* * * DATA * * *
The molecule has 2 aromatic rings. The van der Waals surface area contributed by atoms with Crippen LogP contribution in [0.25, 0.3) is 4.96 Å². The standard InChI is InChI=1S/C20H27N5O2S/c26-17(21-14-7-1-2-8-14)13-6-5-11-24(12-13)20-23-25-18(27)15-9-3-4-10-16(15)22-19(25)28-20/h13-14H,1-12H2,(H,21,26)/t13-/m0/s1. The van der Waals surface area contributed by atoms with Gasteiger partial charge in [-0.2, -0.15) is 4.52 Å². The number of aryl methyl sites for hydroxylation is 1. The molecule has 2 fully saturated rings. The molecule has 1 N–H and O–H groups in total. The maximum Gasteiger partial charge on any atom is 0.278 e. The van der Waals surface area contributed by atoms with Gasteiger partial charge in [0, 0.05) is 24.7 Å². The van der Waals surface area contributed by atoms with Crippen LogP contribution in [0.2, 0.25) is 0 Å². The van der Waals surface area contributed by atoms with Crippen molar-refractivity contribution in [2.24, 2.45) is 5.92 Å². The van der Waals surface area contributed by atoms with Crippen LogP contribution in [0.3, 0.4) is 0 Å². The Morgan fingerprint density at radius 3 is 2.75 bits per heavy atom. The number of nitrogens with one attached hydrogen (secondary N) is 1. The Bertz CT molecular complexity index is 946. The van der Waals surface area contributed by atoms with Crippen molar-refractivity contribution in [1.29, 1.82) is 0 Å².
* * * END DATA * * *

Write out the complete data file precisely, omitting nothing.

The molecule has 2 aromatic rings. The van der Waals surface area contributed by atoms with Crippen LogP contribution in [0.25, 0.3) is 4.96 Å². The standard InChI is InChI=1S/C20H27N5O2S/c26-17(21-14-7-1-2-8-14)13-6-5-11-24(12-13)20-23-25-18(27)15-9-3-4-10-16(15)22-19(25)28-20/h13-14H,1-12H2,(H,21,26)/t13-/m0/s1. The van der Waals surface area contributed by atoms with Gasteiger partial charge in [-0.2, -0.15) is 4.52 Å². The number of aryl methyl sites for hydroxylation is 1. The molecule has 2 fully saturated rings. The molecule has 1 N–H and O–H groups in total. The maximum Gasteiger partial charge on any atom is 0.278 e. The van der Waals surface area contributed by atoms with Gasteiger partial charge in [0, 0.05) is 24.7 Å². The van der Waals surface area contributed by atoms with Crippen LogP contribution in [0.2, 0.25) is 0 Å². The van der Waals surface area contributed by atoms with Crippen molar-refractivity contribution in [2.24, 2.45) is 5.92 Å². The van der Waals surface area contributed by atoms with Crippen LogP contribution in [0.3, 0.4) is 0 Å². The Morgan fingerprint density at radius 3 is 2.75 bits per heavy atom. The number of nitrogens with one attached hydrogen (secondary N) is 1. The Bertz CT molecular complexity index is 946. The van der Waals surface area contributed by atoms with Crippen molar-refractivity contribution in [1.29, 1.82) is 0 Å².